Be it the catchers, the throwers or both, the team finished dead last in the NFL in passing in 2015.
Obviously, a lot of that falls on quarterbacks Nick Foles and Case Keenum. Is it any wonder that the franchise now located in Los Angeles orchestrated a deal to grab Jared Goff with the first pick in the 2016 draft?
But what about those receivers? From 2010 to 2013, the club added seven wideouts via the draft from Rounds 1-4. The only three left from that grouping are Tavon Austin, Brian Quick and Stedman Bailey.
General manager Les Snead and head coach Jeff Fisher wound up with only six picks in April. But along with Goff, the Rams added a pair of tight ends and two wide receivers—South Carolina’s Pharoh Cooper (fourth round) and Southern Mississippi’s Mike Thomas (sixth).
Quick did re-sign with Los Angeles in March to the tune of one year and $1.75 million, courtesy of Spotrac. But 64 catches for 935 yards and seven touchdowns in four seasons (51 games) has no guarantees attached.
Miami Dolphins: DT Earl Mitchell
With defensive end Mario Williams joining the Miami Dolphins this offseason, the club has quite the formidable front with the four-time Pro Bowler Ndamukong Suh and Cameron Wake.
The team just added versatile veteran Jason Jones, according to NFL Media Insider Ian Rapoport (via NFL.com’s Dan Hanzus). The 28-year-old pro can play both inside and outside.
That’s not good news for defensive tackle Earl Mitchell, who could be the odd man out. He made 12 starts a year ago but graded out as the league’s worst defensive tackle in terms of run support in 2015, according to Pro Football Focus.
Only four teams in the league allowed more rushing yards than the Dolphins this past season. Jones could slide into Mitchell’s spot without much problem.
Minnesota Vikings: WR/KR Cordarrelle Patterson
Keeping players on a roster who don’t produce as expected is one way to keep the program in neutral.
Hence, Ben Goessling of ESPN.com reports the organization has declined the fifth-year option on the last of the team’s three first-round picks in 2013.
Despite his prowess on special teams, could Minnesota kick Cordarrelle Patterson to the curb? In three seasons, he’s averaged 30.1 yards per kickoff return and taken four attempts the distance for scores. But he also comes off a 2015 season in which he totaled two catches for 10 yards.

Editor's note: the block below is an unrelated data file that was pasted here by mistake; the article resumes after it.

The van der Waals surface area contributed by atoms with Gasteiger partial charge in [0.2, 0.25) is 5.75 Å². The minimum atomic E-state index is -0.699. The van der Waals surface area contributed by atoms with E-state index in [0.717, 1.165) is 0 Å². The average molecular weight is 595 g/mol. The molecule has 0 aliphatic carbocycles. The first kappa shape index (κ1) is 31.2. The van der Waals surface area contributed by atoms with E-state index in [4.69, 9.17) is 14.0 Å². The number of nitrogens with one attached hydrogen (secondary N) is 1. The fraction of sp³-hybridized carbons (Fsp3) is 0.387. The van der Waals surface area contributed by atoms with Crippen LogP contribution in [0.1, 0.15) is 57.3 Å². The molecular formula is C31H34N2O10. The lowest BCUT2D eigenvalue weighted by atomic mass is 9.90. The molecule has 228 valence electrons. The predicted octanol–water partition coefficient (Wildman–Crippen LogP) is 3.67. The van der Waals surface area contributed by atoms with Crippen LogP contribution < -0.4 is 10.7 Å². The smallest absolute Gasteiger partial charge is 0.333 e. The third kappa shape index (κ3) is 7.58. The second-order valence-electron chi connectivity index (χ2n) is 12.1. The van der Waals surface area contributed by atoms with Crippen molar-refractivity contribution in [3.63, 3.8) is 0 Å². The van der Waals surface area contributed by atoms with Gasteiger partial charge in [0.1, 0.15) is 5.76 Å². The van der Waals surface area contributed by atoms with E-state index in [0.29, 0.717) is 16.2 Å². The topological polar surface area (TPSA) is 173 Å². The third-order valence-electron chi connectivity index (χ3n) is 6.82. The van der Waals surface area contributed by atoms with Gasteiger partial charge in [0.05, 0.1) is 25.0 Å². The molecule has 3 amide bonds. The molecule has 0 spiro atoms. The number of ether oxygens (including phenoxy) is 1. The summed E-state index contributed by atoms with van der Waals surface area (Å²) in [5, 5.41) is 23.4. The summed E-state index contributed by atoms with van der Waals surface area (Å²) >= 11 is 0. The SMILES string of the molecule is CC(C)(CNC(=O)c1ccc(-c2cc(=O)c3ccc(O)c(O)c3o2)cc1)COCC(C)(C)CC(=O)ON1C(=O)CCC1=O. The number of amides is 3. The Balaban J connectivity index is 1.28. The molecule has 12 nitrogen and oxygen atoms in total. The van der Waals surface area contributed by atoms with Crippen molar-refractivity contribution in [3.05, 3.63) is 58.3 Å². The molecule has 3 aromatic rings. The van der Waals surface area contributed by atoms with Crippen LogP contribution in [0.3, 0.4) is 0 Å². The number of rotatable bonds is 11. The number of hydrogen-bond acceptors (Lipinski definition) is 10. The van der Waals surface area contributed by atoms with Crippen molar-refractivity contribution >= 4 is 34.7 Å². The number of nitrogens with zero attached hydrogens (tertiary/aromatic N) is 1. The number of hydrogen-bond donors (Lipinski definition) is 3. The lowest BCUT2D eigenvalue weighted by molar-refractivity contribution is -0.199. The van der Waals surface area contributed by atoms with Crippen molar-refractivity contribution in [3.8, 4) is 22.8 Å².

This past season, rookie wideout Stefon Diggs led the club in receptions (52). In late April, general manager Rick Spielman used a first-round pick on Ole Miss receiver Laquon Treadwell.
As for Patterson, his role as a wideout continues to fade. Will his days with the Vikings do the same before 2016 kicks off?
New England Patriots: WR Aaron Dobson
Keeping wide receivers healthy this past season wound up being a problem for the New England Patriots.
Retaining Aaron Dobson may be a lot less difficult. Cutting ties with the 2013 second-round pick would hardly be a shock. But it would still be disappointing for a player who showed a lot of potential early in his career.
As a rookie, Dobson played in 12 games, made nine starts and caught 37 passes for 519 yards and four scores. Since then, he’s been limited to just as many contests and totaled 16 receptions for 179 yards and zero touchdowns. Injuries have played a part in the demise of the former Marshall product.
The Patriots still have Julian Edelman and Danny Amendola. They added Nate Washington in free agency and University of Georgia wideout Malcolm Mitchell in the fourth round of the draft. There’s little room for a player such as Dobson who can’t seem to stay on the field.
New Orleans Saints: FS Jairus Byrd
In 2014, the New Orleans Saints opened up their wallets and inked former Buffalo Bills free safety Jairus Byrd to a huge contract. The three-time Pro Bowler signed a six-year, $54 million deal and looked to put his opportunistic skills to good use in the Crescent City.
Per Spotrac, it was more than a year ago that Byrd converted a $6 million roster bonus into a signing bonus. It cleared $4.8 million in cap space for the Saints.
Still, the team comes off a season in which it allowed an NFL record 45 touchdown passes, surrendered the second-most yards in the league and gave up the most points in 2015.
Byrd’s two seasons in the Big Easy have been hard to swallow. A total of 17 games has added up to two takeaways. This was a player who came up with 27 turnovers in five seasons with the Bills. Rookie Vonn Bell could be the heir apparent at free safety quite quickly.
New York Giants: ILB Jasper Brinkley
The good news is that inside linebacker Jasper Brinkley proved to be quite the find for the New York Giants this past season.
The journeyman defender played in 15 games and made nine starts. He finished third on the team with 67 tackles, had one sack and led the club with four forced fumbles.
To be fair, Brinkley earned solid grades in terms of overall performance and his play versus the run. However, the 30-year-old defender remains a liability in regard to pass coverage. That’s a hard sell to a team that also ranked dead last in the NFL in that department this past season.